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Dell UltraSharp 24 Ultra HD Monitor: The $1300 UP2414Q

Results: Viewing Angles And Uniformity

The more monitors we test, the more we can see that off-axis viewing performance is dependent not only on pixel structure (IPS, PLS, TN, etc.), but also backlight technology as well. The anti-glare layer even makes a difference.

The UP2414Q has a traditional AH-IPS pixel structure like many monitors, but takes the unusual step of incorporating a GB-r-LED backlight, rather than the more common W-LED. The only other monitor we’ve tested like this is Asus' PA279Q. Dell's solution exhibits similar color shifts to that screen, where a red tint can be seen as we move to the sides, and a blue one appears when we go above or below the center. The exotic backlight definitely improves color accuracy and makes the Adobe RGB gamut possible. However, it sacrifices some off-axis viewing performance.

Screen Uniformity: Luminance

To measure screen uniformity, zero- and 100-percent full-field patterns are used, and nine points are sampled. In a change from previous reviews, we’re now comparing the results to other monitors we’ve measured. First, we establish a baseline measurement at the center of each screen. Then the surrounding eight points are measured and their values expressed as a percentage of the baseline, either above or below. This number gets averaged. It is important to remember that we only test the review sample each vendor sends us. Other examples of the same monitor can measure differently in this metric.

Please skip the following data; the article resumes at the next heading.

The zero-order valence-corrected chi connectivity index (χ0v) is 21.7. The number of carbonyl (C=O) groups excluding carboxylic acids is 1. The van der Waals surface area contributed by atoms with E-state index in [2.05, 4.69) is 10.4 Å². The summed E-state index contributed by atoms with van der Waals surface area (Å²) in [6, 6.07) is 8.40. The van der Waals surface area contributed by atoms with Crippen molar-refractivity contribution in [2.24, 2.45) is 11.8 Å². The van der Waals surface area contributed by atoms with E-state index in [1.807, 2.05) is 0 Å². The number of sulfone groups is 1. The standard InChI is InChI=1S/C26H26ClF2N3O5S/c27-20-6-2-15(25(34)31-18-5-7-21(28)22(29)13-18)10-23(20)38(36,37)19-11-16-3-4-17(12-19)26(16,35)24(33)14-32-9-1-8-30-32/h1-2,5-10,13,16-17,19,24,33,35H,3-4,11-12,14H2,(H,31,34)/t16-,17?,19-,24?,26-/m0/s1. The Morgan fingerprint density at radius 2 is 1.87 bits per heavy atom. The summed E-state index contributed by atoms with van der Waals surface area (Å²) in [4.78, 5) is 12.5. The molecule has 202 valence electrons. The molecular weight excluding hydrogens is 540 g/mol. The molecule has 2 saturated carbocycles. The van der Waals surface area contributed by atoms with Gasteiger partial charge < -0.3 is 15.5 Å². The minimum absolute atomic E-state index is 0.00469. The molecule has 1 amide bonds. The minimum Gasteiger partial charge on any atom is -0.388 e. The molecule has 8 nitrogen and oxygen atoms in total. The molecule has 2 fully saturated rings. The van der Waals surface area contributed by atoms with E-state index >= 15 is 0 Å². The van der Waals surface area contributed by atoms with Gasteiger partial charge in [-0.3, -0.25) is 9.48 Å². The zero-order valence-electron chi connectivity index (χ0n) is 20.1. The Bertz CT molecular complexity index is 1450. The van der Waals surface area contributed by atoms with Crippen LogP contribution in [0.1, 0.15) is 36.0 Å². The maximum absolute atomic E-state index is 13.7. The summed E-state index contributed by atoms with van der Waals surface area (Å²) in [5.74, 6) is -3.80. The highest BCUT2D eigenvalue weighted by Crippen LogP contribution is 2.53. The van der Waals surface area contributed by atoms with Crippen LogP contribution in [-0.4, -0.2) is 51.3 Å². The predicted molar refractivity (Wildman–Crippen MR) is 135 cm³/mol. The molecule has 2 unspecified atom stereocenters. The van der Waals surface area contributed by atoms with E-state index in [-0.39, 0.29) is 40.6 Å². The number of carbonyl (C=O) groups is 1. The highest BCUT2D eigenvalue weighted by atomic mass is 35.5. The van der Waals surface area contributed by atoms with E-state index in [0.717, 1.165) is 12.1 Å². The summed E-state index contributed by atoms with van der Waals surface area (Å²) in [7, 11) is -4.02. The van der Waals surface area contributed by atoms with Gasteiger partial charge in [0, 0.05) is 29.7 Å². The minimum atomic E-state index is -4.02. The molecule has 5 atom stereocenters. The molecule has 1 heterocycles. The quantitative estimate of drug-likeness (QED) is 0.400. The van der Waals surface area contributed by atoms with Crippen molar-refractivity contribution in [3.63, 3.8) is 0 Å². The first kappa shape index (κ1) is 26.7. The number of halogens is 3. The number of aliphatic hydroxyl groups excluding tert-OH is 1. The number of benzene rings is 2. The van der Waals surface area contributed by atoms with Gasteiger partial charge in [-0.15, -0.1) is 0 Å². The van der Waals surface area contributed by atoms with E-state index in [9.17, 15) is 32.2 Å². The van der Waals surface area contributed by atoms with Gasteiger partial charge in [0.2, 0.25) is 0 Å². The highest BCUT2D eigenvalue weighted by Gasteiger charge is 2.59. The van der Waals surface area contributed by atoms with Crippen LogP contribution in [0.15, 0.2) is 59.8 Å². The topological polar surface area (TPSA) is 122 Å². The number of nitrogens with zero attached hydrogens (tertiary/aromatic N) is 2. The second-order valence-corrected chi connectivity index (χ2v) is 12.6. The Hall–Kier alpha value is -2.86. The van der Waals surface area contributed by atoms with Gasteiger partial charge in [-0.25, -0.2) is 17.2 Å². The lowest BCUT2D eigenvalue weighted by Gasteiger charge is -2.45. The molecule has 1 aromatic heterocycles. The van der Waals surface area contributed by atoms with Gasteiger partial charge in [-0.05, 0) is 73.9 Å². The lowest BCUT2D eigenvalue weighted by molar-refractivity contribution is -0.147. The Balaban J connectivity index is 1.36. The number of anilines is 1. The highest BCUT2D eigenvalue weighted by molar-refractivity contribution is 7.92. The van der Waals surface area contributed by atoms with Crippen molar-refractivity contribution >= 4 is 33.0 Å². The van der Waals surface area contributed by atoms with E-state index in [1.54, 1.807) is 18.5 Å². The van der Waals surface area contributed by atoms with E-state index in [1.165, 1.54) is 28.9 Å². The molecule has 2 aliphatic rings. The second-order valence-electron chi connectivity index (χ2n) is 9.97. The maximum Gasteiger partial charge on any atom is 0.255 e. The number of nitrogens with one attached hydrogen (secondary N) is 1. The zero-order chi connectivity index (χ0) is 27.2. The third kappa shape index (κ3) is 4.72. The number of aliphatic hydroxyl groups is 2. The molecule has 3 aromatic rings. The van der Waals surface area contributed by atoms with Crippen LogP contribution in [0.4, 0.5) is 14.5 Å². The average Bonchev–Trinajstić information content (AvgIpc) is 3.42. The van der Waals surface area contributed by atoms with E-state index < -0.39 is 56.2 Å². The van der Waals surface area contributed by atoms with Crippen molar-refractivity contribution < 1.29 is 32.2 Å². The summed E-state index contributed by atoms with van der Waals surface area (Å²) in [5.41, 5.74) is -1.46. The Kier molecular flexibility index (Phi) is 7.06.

First up is black field uniformity:

The numbers are excellent with and without Uniformity Compensation. Since it’s such a small difference, we think it best to leave that feature off, rather than accept lower contrast. Only seven monitors out of the last 25 we tested fare better. We couldn’t see any hotspots on our press sample, but the meter tells us the lower-left corner is a tad brighter than the rest of the screen.

And here’s the white field measurement:

This result isn’t quite as good, but it’s still barely visible to our eyes. The center is the brightest zone, and there is a tiny bit less light on the right side of the screen. Suddenly, Uniformity Compensation makes a marked difference in the measurements. When viewing real-world content, though, you won’t see any issues; we still recommend leaving the feature turned off to maximize contrast.

Screen Uniformity: Color

To measure color uniformity, we display an 80-percent white field and measure the Delta E error of the same nine points on the screen. Then we subtract the lowest value from the highest to arrive at the result. A smaller number means a display is more uniform. Any value below three is a variation invisible to the naked eye.

The Uni-comp makes almost no difference to color uniformity, and a Delta E range of 1.69 is well below the point where anyone will see a problem. I'm happy to report a uniform white field at all brightness levels with no tint of any kind.

Christian Eberle
Christian Eberle is a Contributing Editor for Tom's Hardware US. He's a veteran reviewer of A/V equipment, specializing in monitors.